The two vaccines based on ribonucleic acid molecules (mRNA vaccines), approved for the COVID-19 vaccination campaign, work by delivering a small segment of mRNA into some cells of the vaccinated person. This mRNA segment contains the instructions for temporarily producing the spike protein, a protein found on the surface of coronavirus SARS-Cov-2.
In these vaccines, the small viral mRNA segment is embedded in microscopic lipid particles that, by merging with human cells, deliver such segment into the cells. Here, the viral mRNA segment starts the temporary production of the spike proteins. The person’s immune system will recognise these proteins as foreign and will activate lymphocytes and produce antibodies.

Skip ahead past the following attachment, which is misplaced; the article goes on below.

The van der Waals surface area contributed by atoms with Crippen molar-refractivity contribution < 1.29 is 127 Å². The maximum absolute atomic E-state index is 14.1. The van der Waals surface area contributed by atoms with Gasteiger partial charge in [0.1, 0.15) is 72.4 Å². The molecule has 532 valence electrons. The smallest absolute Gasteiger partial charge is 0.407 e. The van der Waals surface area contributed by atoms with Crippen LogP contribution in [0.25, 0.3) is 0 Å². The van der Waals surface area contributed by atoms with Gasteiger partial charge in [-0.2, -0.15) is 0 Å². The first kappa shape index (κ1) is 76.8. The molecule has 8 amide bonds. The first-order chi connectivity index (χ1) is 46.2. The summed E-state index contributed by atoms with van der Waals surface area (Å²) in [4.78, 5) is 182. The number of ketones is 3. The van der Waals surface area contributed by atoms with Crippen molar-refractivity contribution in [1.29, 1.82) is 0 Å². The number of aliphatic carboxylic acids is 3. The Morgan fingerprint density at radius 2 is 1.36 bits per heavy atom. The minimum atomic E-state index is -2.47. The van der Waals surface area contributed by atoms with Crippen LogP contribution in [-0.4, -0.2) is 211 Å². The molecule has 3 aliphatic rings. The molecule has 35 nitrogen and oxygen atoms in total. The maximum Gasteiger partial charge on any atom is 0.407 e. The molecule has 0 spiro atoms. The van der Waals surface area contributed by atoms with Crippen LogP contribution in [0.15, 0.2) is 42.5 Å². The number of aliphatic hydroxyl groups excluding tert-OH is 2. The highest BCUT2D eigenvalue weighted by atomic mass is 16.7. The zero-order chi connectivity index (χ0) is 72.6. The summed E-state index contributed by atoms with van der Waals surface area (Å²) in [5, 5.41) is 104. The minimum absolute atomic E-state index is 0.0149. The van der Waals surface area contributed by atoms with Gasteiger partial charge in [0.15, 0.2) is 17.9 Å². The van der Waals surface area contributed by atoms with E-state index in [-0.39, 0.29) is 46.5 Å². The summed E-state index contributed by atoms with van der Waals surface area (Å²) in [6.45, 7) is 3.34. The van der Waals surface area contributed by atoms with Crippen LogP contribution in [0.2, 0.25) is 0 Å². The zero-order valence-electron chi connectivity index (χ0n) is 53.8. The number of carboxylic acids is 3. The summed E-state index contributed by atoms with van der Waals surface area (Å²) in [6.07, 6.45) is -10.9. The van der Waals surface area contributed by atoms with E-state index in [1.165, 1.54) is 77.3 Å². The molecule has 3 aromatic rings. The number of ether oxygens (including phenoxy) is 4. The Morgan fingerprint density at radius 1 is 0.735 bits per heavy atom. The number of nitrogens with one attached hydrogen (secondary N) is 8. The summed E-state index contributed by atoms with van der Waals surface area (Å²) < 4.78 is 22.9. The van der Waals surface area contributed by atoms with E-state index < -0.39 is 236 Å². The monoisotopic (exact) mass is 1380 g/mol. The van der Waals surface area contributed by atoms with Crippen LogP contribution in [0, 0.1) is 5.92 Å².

After the vaccination, some of the lymphocytes that acted against the spike protein will survive for several months. The presence of these ‘memory lymphocytes’ will enable the person’s immune system to rapidly activate a formidable response against a possible invasion of the virus responsible for COVID-19.